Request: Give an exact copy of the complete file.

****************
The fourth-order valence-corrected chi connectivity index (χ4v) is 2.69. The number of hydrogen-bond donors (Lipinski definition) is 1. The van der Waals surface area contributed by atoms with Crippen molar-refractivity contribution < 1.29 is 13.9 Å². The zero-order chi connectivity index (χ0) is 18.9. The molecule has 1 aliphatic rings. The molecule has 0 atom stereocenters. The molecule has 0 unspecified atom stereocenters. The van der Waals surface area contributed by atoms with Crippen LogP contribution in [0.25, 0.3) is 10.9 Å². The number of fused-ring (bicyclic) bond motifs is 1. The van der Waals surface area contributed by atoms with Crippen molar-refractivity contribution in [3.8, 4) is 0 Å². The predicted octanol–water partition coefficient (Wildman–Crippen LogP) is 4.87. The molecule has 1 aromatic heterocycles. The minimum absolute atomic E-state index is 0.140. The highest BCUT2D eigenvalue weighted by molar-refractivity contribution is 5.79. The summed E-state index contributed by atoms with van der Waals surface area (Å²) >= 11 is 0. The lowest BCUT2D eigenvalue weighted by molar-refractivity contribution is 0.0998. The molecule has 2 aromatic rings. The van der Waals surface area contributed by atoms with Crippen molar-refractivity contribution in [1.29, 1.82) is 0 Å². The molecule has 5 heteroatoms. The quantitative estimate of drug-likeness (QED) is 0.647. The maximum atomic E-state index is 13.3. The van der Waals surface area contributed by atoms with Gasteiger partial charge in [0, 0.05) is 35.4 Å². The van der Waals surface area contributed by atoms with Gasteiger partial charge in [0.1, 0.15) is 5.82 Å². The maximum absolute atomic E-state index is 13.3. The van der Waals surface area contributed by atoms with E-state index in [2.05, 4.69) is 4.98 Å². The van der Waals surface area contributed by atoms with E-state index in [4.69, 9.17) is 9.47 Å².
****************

The fourth-order valence-corrected chi connectivity index (χ4v) is 2.69. The number of hydrogen-bond donors (Lipinski definition) is 1. The van der Waals surface area contributed by atoms with Crippen molar-refractivity contribution < 1.29 is 13.9 Å². The zero-order chi connectivity index (χ0) is 18.9. The molecule has 1 aliphatic rings. The molecule has 0 atom stereocenters. The molecule has 0 unspecified atom stereocenters. The van der Waals surface area contributed by atoms with Crippen LogP contribution in [0.25, 0.3) is 10.9 Å². The number of fused-ring (bicyclic) bond motifs is 1. The van der Waals surface area contributed by atoms with Crippen molar-refractivity contribution in [3.8, 4) is 0 Å². The predicted octanol–water partition coefficient (Wildman–Crippen LogP) is 4.87. The molecule has 1 aromatic heterocycles. The minimum absolute atomic E-state index is 0.140. The highest BCUT2D eigenvalue weighted by molar-refractivity contribution is 5.79. The summed E-state index contributed by atoms with van der Waals surface area (Å²) >= 11 is 0. The lowest BCUT2D eigenvalue weighted by molar-refractivity contribution is 0.0998. The molecule has 2 aromatic rings. The van der Waals surface area contributed by atoms with Crippen molar-refractivity contribution in [1.29, 1.82) is 0 Å². The molecule has 5 heteroatoms. The quantitative estimate of drug-likeness (QED) is 0.647. The maximum atomic E-state index is 13.3. The van der Waals surface area contributed by atoms with Gasteiger partial charge in [0, 0.05) is 35.4 Å². The van der Waals surface area contributed by atoms with Gasteiger partial charge in [0.1, 0.15) is 5.82 Å². The maximum absolute atomic E-state index is 13.3. The van der Waals surface area contributed by atoms with E-state index in [2.05, 4.69) is 4.98 Å². The van der Waals surface area contributed by atoms with E-state index in [4.69, 9.17) is 9.47 Å².